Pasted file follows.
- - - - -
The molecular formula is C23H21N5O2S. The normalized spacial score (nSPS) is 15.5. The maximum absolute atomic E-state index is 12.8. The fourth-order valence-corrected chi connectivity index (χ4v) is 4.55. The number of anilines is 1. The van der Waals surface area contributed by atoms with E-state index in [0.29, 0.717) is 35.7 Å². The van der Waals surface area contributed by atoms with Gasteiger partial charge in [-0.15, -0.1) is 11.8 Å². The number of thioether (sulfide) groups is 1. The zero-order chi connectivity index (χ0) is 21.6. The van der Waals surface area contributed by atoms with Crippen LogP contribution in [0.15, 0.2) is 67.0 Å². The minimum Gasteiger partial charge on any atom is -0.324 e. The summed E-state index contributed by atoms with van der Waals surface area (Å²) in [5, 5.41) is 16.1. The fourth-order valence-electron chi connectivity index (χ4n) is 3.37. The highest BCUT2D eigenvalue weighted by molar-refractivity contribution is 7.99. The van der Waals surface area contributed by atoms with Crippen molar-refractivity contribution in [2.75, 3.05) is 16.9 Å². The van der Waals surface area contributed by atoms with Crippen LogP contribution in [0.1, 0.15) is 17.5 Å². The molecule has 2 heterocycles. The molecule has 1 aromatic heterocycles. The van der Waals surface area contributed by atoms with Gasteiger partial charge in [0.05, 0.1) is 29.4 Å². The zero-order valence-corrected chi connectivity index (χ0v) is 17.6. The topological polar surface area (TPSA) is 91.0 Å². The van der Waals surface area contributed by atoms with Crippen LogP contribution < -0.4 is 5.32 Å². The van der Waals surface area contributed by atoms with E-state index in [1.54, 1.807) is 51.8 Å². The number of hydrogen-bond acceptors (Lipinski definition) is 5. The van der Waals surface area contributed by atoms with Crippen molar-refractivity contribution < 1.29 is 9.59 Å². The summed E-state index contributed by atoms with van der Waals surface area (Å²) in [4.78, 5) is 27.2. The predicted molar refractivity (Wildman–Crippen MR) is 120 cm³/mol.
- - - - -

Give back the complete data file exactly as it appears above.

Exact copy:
The molecular formula is C23H21N5O2S. The normalized spacial score (nSPS) is 15.5. The maximum absolute atomic E-state index is 12.8. The fourth-order valence-corrected chi connectivity index (χ4v) is 4.55. The number of anilines is 1. The van der Waals surface area contributed by atoms with E-state index in [0.29, 0.717) is 35.7 Å². The van der Waals surface area contributed by atoms with Gasteiger partial charge in [-0.15, -0.1) is 11.8 Å². The number of thioether (sulfide) groups is 1. The zero-order chi connectivity index (χ0) is 21.6. The van der Waals surface area contributed by atoms with Crippen LogP contribution in [0.15, 0.2) is 67.0 Å². The minimum Gasteiger partial charge on any atom is -0.324 e. The summed E-state index contributed by atoms with van der Waals surface area (Å²) in [5, 5.41) is 16.1. The fourth-order valence-electron chi connectivity index (χ4n) is 3.37. The highest BCUT2D eigenvalue weighted by molar-refractivity contribution is 7.99. The van der Waals surface area contributed by atoms with Crippen molar-refractivity contribution in [2.75, 3.05) is 16.9 Å². The van der Waals surface area contributed by atoms with Crippen LogP contribution in [0.1, 0.15) is 17.5 Å². The molecule has 2 heterocycles. The molecule has 1 aromatic heterocycles. The van der Waals surface area contributed by atoms with Gasteiger partial charge in [0.05, 0.1) is 29.4 Å². The zero-order valence-corrected chi connectivity index (χ0v) is 17.6. The topological polar surface area (TPSA) is 91.0 Å². The van der Waals surface area contributed by atoms with Crippen LogP contribution < -0.4 is 5.32 Å². The van der Waals surface area contributed by atoms with E-state index in [1.54, 1.807) is 51.8 Å². The number of hydrogen-bond acceptors (Lipinski definition) is 5. The van der Waals surface area contributed by atoms with Crippen molar-refractivity contribution < 1.29 is 9.59 Å². The summed E-state index contributed by atoms with van der Waals surface area (Å²) in [4.78, 5) is 27.2. The predicted molar refractivity (Wildman–Crippen MR) is 120 cm³/mol.